It is generally considered that reduction in serum thyroid antibodies levels (TRAbs, TPOAbs, TgAbs) is the consequence of maternal immune tolerance during pregnancy. Relevant results have already been published. Researchers have found other major histocompatibility complex (MHC) molecules such as HLA-C, -E, -F, and HLA-G [12] instead of HLA class I and class II proteins to avoid allogeneic responses at the maternal-fetal interface. T-reg cells can also play a part in the depression of autoimmune responses in pregnancy. Estrogen has also been shown to be capable of dampening the function of B cells in pregnancy [13].

In this review, we will cover the interaction among them, especially between abnormal elevations of antithyroid antibodies and pregnancy.

2. Physiological Adjustment after Conception

2.1. Human Chorionic Gonadotropin (hCG)

Increased hCG, which is produced by syncytiotrophoblasts, is one of the notable characteristics of early pregnancy. It can facilitate the synthesis as well as the secretion of thyroid hormones by stimulating TSHR, since the function of hCG is similar to the thyroid-stimulating hormone (TSH). The reason for the similarity is that the hCG and TSH molecules share similarities, as do the hCG and TSH receptors [14]. The level of hCG reaches its peak at the end of the first trimester, then decreases and remains stable during the second and third trimesters. The pattern of the change in free thyroxine (FT4) in the first trimester is the same as that of hCG. Because of the negative feedback effect of FT4, serum TSH in the first trimester (especially 7 to 12 weeks of gestation) drops to the lowest point and presents a mirror image of hCG peak [1517]. One set of TSH data from a patient in Ruijin Hospital exhibited the same pattern as we described (Figure 1). The titer of serum TSH in 10-20% of normal pregnant women can be transiently subnormal, depending on the degree of the indirect suppression effect of circulating hCG [11].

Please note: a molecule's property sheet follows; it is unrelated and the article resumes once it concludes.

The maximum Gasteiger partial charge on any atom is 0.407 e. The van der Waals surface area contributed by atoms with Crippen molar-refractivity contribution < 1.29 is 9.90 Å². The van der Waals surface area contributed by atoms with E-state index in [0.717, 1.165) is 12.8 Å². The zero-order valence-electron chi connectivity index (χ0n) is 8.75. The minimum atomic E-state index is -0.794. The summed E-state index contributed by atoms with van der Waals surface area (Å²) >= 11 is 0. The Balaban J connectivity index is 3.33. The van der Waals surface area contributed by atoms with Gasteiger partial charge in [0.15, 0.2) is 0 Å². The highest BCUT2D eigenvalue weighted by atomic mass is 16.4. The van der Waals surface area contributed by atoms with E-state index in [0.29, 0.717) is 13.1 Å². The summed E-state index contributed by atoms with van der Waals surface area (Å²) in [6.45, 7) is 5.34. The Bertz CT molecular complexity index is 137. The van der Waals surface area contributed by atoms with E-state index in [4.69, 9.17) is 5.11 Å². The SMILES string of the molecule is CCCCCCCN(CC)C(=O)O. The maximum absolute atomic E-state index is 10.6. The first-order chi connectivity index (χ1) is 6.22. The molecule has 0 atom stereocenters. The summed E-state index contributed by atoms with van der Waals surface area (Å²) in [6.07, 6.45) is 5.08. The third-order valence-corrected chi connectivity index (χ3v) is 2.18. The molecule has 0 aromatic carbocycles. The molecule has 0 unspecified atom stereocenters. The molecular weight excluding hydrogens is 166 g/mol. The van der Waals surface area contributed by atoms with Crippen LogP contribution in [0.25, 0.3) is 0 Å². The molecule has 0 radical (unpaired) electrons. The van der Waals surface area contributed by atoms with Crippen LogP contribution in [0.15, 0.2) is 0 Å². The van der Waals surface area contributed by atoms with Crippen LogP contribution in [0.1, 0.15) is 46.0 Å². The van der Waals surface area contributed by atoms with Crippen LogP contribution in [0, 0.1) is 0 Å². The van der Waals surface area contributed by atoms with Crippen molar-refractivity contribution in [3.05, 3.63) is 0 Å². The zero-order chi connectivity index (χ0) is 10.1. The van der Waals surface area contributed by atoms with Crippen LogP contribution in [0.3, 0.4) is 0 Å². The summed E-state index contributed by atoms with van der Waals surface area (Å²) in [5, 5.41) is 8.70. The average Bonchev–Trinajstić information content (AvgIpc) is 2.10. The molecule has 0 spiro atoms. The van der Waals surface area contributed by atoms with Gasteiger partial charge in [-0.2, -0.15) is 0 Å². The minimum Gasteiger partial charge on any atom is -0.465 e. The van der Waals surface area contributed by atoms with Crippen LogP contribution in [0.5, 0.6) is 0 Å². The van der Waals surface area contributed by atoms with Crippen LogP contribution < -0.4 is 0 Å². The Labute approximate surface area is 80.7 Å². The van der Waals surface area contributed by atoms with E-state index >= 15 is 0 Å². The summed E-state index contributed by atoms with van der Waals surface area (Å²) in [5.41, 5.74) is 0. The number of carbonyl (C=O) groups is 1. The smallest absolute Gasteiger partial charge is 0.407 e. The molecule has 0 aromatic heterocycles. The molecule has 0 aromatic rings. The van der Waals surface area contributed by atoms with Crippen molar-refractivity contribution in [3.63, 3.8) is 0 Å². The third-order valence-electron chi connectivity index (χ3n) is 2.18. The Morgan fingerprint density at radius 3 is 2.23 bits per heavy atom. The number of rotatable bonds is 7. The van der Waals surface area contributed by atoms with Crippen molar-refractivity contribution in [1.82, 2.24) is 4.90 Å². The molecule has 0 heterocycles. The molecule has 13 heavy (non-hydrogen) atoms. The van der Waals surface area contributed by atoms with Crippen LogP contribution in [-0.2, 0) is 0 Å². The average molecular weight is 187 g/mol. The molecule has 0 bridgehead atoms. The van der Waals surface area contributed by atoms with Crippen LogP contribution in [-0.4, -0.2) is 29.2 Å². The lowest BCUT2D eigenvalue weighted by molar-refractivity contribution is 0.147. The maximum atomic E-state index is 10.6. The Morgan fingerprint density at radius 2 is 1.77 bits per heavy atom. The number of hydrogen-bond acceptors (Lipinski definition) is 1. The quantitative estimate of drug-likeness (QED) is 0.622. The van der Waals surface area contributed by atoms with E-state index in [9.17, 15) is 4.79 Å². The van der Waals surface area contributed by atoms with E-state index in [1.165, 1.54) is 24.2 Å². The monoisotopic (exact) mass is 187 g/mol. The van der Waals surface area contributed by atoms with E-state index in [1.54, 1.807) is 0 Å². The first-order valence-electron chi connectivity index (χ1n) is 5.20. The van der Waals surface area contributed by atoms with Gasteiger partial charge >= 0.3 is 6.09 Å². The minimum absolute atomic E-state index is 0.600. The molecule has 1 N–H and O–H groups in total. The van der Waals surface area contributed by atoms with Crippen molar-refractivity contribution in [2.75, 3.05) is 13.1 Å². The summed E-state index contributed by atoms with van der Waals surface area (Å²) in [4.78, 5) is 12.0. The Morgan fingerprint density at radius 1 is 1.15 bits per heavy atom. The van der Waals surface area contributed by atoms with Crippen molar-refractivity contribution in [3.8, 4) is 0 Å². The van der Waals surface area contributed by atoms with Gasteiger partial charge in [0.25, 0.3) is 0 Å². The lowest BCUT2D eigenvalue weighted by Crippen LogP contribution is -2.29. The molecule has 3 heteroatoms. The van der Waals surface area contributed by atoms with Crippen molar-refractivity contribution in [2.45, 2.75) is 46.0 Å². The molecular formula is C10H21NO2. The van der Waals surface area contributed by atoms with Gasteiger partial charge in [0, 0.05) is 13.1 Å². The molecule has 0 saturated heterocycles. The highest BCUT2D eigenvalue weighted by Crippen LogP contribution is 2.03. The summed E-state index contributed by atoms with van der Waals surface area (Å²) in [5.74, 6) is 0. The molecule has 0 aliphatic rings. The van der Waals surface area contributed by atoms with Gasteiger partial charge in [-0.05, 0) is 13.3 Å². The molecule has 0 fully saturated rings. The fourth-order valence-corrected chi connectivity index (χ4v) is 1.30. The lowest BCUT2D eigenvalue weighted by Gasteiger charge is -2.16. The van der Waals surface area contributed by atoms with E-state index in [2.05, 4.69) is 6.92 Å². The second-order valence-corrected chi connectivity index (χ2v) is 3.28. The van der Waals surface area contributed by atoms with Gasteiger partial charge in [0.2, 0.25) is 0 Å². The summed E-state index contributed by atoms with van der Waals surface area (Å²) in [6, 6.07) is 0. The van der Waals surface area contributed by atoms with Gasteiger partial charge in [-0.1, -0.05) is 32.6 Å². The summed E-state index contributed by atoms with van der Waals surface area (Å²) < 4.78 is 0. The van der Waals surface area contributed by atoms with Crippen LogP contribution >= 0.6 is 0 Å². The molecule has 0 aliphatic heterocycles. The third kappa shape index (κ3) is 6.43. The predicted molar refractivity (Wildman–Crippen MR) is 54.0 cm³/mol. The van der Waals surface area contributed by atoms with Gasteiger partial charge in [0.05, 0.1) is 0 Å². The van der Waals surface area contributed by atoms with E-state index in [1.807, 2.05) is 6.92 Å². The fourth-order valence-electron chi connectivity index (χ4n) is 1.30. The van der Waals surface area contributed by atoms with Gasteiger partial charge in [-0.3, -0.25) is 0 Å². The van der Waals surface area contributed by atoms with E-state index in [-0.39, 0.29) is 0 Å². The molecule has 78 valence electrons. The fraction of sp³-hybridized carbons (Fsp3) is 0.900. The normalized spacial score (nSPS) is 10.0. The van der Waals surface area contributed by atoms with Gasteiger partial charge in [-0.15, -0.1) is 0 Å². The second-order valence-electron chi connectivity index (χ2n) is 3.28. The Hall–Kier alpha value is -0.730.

2.2. Thyroxine-Binding Globulin (TBG)

TBG functions as the main carrier of thyroxine (T4) or triiodothyronine (T3). Total T4 (TT4) or total T3 (TT3) includes both the free forms (FT4 or free T3, FT3) and the TBG-bound hormones. FT4 and FT3 represent bioavailable hormones, whereas TT4 and TT3 represent serum hormones. Both estrogens and silylation lead to an increase in TBG because the clearance of the more common silylation form is reduced compared to that of the nonsilylation form [15]. As a result, the TBG serum level will double compared with the nonpregnancy level. Serum TT4 and TT3 will increase correspondingly, but by no more than 1.5 times the upper level of the reference range of the nonpregnant state [11]. The fetal serum TBG level will be 100 nmol/L (5 mg/L) at 12 weeks of gestation and will increase up to 500 nmol/L (25 mg/L) when the infant is born [18]. The progressive increase in fetal serum FT4 levels along with TT4 levels indicates the maturation of the hypothalamic-pituitary-thyroid axis [19].

2.3. Iodine Intake

Many factors can lead to the increase in iodine requirements associated with pregnancy [20]. The loss of iodide is mainly caused by the increased clearance from the kidney. On the other hand, an increased consumption of iodine is caused by the needs of the fetus, increased production of TBG, and placental deiodination of thyroid hormones. The WHO [21], Endocrine Society [20], and American Thyroid Association [22] recommend an intake of potassium iodide of approximately 250 mcg per day during pregnancy and lactation.

2.4. Thyroglobulin (TG)